When the Patriots’ game ended in embarrassing fashion last week, Belichick was asked why the team didn’t attempt a Hail Mary in their final play in Las Vegas. rice field.

It felt like it delved into Jones and his arm strength. That pass in Las Vegas would have been his 55-yard attempt at the Dome. On Saturday, Jones hit a 48-yard pass in the freezing cold that Scotty bounced off his Washington and landed on Jacobi’s Myers hands for a touchdown.

There Belichick was proven wrong. You never know what will happen with Hail Mary.

Instead of praising his arm strength, Jones took responsibility for what led to that 48-yard score. The Patriots were in the situation of third and his 29th due to his intentional grounding call.

“At that point, I did a lot and put us in that situation, and it wasn’t good,” Jones said. “…but at some point, you have to tear it apart.”

In Las Vegas, the Patriots avoided ripping Jones. They focused on a run game against him, one of the worst pass defenses in the NFL. Given Belichick’s comments about Jones’ arm strength, the night in Vegas felt like a sign that the Patriots don’t trust their quarterback.

At 3/4 you can see that Saturday. After the first quarter, the offense totaled 10 yards. Jones had 0 on two passes. The group never hit midfield in that half. The Patriots offense didn’t get past midfield until the final play of the third quarter.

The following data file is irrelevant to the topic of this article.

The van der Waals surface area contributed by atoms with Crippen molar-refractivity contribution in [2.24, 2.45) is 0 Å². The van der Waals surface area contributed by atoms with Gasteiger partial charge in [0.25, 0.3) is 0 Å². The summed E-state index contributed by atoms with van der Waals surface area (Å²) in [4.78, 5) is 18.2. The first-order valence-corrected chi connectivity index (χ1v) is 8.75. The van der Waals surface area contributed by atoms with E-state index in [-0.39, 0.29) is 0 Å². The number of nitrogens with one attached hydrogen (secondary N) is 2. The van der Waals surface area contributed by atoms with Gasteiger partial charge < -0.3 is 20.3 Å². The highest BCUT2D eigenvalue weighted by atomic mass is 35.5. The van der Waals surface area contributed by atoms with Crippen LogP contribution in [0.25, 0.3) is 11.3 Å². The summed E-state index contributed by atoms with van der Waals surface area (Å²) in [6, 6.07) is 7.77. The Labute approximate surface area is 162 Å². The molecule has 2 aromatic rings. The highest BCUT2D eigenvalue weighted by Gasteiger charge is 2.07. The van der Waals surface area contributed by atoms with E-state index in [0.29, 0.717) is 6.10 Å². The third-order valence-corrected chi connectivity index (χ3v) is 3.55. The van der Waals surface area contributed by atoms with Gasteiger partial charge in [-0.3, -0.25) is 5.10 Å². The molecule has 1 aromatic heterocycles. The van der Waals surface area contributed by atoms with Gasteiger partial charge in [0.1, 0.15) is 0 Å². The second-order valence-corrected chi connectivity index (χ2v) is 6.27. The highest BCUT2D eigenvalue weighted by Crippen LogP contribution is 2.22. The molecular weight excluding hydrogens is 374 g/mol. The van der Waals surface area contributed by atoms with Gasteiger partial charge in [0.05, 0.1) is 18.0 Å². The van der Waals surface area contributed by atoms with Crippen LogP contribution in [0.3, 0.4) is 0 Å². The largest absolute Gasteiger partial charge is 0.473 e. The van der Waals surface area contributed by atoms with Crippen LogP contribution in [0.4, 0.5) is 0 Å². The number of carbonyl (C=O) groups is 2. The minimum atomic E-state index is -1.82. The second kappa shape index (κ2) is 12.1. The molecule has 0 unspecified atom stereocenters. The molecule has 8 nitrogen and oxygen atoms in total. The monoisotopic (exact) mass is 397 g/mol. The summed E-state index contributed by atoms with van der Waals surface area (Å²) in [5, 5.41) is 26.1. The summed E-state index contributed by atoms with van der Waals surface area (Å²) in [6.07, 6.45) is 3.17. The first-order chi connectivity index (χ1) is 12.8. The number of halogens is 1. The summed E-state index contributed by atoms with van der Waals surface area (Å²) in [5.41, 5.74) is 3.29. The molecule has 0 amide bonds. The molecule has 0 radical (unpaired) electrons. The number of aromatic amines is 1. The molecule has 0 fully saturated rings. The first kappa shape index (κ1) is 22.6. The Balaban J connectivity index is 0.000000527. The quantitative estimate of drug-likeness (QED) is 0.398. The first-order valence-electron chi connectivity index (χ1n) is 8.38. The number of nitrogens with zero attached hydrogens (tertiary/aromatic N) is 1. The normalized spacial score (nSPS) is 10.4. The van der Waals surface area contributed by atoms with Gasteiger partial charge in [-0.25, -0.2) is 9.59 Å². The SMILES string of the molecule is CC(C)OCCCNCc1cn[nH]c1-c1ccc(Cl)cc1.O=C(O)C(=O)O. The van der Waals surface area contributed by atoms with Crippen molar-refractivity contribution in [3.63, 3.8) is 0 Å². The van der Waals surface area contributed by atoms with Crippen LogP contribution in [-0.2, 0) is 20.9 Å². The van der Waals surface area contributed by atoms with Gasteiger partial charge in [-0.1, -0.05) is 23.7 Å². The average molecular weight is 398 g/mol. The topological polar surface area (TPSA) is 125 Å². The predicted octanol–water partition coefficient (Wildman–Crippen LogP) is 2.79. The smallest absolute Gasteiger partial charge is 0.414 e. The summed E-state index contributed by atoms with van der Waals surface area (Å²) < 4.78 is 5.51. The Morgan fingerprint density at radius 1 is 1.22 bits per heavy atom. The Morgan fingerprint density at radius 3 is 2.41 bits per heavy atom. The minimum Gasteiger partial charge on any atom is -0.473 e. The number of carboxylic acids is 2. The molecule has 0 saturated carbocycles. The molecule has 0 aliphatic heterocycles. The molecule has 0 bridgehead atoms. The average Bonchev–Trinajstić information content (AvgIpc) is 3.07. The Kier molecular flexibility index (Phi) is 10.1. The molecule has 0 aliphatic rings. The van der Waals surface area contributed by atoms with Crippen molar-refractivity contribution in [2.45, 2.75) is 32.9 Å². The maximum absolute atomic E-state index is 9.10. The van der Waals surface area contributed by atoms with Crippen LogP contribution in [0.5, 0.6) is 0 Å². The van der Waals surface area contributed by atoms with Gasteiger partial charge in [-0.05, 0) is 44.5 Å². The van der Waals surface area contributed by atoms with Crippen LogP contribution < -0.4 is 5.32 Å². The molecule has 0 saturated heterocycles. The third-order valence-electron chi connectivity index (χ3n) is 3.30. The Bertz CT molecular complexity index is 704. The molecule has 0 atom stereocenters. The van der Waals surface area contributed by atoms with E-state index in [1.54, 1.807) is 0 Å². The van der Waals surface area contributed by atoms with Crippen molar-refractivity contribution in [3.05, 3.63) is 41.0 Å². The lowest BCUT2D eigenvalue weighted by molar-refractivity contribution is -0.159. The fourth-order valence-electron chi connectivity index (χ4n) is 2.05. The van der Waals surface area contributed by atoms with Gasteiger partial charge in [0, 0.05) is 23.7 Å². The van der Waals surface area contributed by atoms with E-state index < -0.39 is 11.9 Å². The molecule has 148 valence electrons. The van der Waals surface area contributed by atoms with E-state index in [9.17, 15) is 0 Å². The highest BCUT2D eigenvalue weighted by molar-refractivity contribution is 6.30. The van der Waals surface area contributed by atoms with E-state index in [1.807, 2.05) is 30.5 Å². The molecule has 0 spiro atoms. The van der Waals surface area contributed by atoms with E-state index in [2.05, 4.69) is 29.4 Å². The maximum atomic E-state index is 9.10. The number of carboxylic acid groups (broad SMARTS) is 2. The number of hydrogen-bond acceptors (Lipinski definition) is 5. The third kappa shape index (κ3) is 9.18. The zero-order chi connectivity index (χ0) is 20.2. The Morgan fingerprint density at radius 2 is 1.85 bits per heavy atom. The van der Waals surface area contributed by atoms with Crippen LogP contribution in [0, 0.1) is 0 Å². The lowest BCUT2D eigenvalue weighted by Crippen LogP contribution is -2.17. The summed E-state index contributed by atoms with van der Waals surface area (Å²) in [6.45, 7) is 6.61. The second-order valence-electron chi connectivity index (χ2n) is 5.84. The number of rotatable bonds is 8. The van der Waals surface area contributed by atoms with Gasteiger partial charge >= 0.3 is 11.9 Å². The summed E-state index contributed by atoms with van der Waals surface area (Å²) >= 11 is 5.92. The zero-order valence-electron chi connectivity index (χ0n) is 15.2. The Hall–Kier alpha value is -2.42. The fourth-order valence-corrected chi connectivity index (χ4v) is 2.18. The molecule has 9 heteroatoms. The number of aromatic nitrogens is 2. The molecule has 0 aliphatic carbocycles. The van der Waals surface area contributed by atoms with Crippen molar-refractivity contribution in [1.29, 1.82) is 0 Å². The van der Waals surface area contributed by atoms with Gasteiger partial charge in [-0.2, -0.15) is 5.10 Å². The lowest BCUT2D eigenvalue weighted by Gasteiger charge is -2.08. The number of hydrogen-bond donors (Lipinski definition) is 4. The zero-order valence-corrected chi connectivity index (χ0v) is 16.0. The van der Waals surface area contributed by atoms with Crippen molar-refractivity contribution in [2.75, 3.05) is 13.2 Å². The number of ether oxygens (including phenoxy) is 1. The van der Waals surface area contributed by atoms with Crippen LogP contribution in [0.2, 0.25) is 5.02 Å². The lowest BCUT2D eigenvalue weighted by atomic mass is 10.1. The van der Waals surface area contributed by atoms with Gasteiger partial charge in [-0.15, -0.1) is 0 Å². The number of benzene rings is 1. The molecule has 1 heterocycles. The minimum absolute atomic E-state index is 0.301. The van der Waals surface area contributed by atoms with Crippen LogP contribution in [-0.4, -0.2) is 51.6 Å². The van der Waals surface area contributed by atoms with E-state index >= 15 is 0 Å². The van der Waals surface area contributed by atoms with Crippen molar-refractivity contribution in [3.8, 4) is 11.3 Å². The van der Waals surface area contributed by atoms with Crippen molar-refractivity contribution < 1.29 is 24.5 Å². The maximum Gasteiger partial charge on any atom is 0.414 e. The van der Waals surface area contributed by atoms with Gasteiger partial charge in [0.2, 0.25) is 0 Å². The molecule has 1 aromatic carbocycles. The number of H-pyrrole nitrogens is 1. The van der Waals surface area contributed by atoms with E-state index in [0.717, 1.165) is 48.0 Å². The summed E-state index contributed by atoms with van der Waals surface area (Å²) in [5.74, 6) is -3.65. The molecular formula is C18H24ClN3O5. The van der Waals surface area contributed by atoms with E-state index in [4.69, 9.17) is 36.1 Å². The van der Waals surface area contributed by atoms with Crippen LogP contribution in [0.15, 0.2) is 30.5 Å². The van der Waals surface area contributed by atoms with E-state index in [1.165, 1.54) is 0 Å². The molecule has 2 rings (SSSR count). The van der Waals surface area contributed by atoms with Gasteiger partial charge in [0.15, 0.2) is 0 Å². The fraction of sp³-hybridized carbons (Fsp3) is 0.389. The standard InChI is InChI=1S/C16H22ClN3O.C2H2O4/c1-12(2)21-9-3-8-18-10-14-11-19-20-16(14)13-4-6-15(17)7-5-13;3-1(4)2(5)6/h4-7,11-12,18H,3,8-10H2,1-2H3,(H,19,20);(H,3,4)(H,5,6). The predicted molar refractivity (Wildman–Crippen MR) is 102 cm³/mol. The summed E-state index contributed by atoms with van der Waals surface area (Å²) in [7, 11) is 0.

Jones turned it on in the fourth quarter. It didn’t matter that he was pitching to him one of the best players at Bourne.

“Mac is so posing. He’s been that way his whole career,” Bourne said. “I’m so proud of the guy. He’s a warrior. That’s what we need. He didn’t get the results he wanted, but I love the way the guys fight.”

Belichick is to blame

Belichick was haphazardly arrested when Josh McDaniels left for Las Vegas last offseason. Instead of raising a young offensive coach behind an offensive coordinator who was interviewing for head coach gigs every offseason, Belichick left operations to Matt Patricia and Joe Judge.

The move was criticized by Jump. It never worked. The offense in training camps and preseason seemed inefficient. They didn’t look great in the regular season.

Last year, under McDaniels, the Patriots offense finished sixth in the NFL in scoring and 15th in yards. They entered the game 17th in scoring and 25th in yards. The decline in offensive production was due to Belichick’s failure to properly replace McDaniels.

Coaching changes aren’t the only problem with this group.

The Patriots also failed when it came to building proper depth in tackles. They relied on Trent Brown and Isaiah Wynn going into this season. Neither player has been a model of endurance in their careers. The Patriots hadn’t built enough depth behind them. He was passed on the depth chart by Conor McDermott, who signed off from the New York Jets practice team.

Then there’s the issue of receivers and tight ends. The Patriots, along with Hunter Henry and Johnny Smith, have the most expensive tights in the NFL at his end, where he has $23.4 million. They have his second most expensive receiver room at $34.3 million.

As we saw again on Saturday, the Patriots have had problems with receivers going open and players running routes too close to each other. Production is alarming for a team spending that kind of money on such an offensive weapon.

When asked how much responsibility Belichick takes for offensive failures, he replied, “I am the head coach.”

Yes you are – that’s why these losses are you, Coach.